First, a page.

On November 19, Donald Gordon, the President of Canadian National Railways, appeared before the House of Commons Railway Committee—and Mr. Grégoire was waiting to question him about the fact that none of the 17 vice-presidents at CN were French-Canadian. The ensuing controversy resulted in student demonstrations across Quebec, the largest being led by Bernard Landry, then president of the Association générale des étudiants de l'Université de Montréal.
On December 18, 1962, Lester Pearson, then Leader of the Opposition, gave a speech calling for the creation of a Royal Commission, the speech—he said in his memoirs—of which he was the proudest.
In February 1963, the Front de libération du Québec was founded. In March three military barracks in Montréal were bombed. In April—in the second bombing that month—Wilfrid O'Neill, a night watchman, was killed.
Also in April, there was a federal election and Lester Pearson became Prime Minister with a minority government. On election night, crossing paths with Laurendeau, Pearson adviser Maurice Lamontagne said they had to talk.
This was the beginning of an extensive courtship of Laurendeau to become co-chair of the Royal Commission that Pearson had promised in December. Laurendeau's reluctance, which was reinforced by some of the people he consulted, was a reflection of his ambivalence.
Davidson Dunton was Laurendeau's co-chair, a man of grace and moderation who was then President of Carleton University. He played an important role in smoothing the tensions between the Commission and the government and in keeping the sometimes spiky personalities of the Commission working together—but I think it is fair to say that the key debates, and the principal tension on the Commission, was between Laurendeau's approach and that of Frank Scott.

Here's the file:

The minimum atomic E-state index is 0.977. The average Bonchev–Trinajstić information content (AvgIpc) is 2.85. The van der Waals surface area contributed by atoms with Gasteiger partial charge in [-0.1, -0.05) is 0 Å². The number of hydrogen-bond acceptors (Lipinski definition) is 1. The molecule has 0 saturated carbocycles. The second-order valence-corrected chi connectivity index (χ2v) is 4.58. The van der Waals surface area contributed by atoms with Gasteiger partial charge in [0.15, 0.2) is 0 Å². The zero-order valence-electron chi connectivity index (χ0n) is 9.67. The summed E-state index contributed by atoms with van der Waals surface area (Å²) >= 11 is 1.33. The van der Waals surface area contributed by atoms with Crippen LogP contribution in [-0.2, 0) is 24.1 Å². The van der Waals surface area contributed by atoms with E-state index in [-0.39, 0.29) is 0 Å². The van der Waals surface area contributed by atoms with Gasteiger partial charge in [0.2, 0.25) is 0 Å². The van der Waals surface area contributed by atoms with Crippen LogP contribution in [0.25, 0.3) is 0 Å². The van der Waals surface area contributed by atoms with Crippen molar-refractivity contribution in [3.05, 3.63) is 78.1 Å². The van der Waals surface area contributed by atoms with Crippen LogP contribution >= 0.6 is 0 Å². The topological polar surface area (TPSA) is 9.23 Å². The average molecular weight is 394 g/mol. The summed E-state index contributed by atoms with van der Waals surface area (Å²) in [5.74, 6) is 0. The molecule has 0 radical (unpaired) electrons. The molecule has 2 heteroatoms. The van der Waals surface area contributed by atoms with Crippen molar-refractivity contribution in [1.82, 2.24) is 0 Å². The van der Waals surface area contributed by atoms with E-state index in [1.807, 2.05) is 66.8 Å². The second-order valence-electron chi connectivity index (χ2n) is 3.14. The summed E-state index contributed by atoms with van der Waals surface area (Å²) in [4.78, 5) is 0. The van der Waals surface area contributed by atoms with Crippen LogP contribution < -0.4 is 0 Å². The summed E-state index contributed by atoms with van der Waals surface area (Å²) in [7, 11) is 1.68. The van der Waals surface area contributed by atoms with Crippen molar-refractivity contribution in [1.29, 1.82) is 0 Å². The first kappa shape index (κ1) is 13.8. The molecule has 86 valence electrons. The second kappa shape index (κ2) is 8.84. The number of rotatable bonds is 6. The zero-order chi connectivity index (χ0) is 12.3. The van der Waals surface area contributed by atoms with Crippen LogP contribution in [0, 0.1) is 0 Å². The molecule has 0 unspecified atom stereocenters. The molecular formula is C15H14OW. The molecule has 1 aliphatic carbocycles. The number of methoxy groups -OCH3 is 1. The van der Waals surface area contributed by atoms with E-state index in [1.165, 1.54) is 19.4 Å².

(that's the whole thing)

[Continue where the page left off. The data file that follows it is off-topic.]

Laurendeau's hesitation about accepting the offer had a number of aspects: a reluctance to leave Le Devoir, and a hesitation about compromising his nationalist views. But I also think that there was a fundamental question of trust: could he trust the country? A year before, he had written a best-selling book that was in part a memoir of his own experience 20 years earlier: La crise de la conscription.
The most well-known quote from his book can be found in the preface: “It is when two nations intensely oppose one another that the extent to which they exist can be measured.” [translation] In his book, Laurendeau explains the theory that the King government had made a pact with French-Canadians: in exchange for participating in the war, there would never be conscription. Thus, to him, the 1942 plebiscite wasn't a political ruse; it was a betrayal. “In short, French-Canadian nationalists were opposed to the very principle of the plebiscite,” [translation] he wrote. They were staunchly against the government asking the majority to erase a promise made to the minority. They rejected the validity of the response from Canadians before it was ever obtained.
“The pact they [French Canadians] were referring to was moral in nature. Parliament could legally impose conscription. What the French-Canadian minority was asking the majority to do was prevent Parliament from doing what it had the political power to do.” [translation] As a result, the internal debate Laurendeau launched in the spring of 1963 was above all a moral debate. And the key question was the existential one that he and Davidson Dunton asked at the beginning of every public hearing: “Can English-speaking and French-speaking Canadians live together, and do they want to? Under what conditions? And are they prepared to accept those conditions?” The questions struck at the core of the existence of the country.
As Commissioner, he was particularly sensitive to the needs of Quebec as a majority French-speaking society, writing in his journal in August 1965: “Bilingualism can only live if it is supported by two unilingualisms, without which bilingualism is a transitory situation which results in the unilingualism of the strongest and most numerous.”Footnote 7
F. R. Scott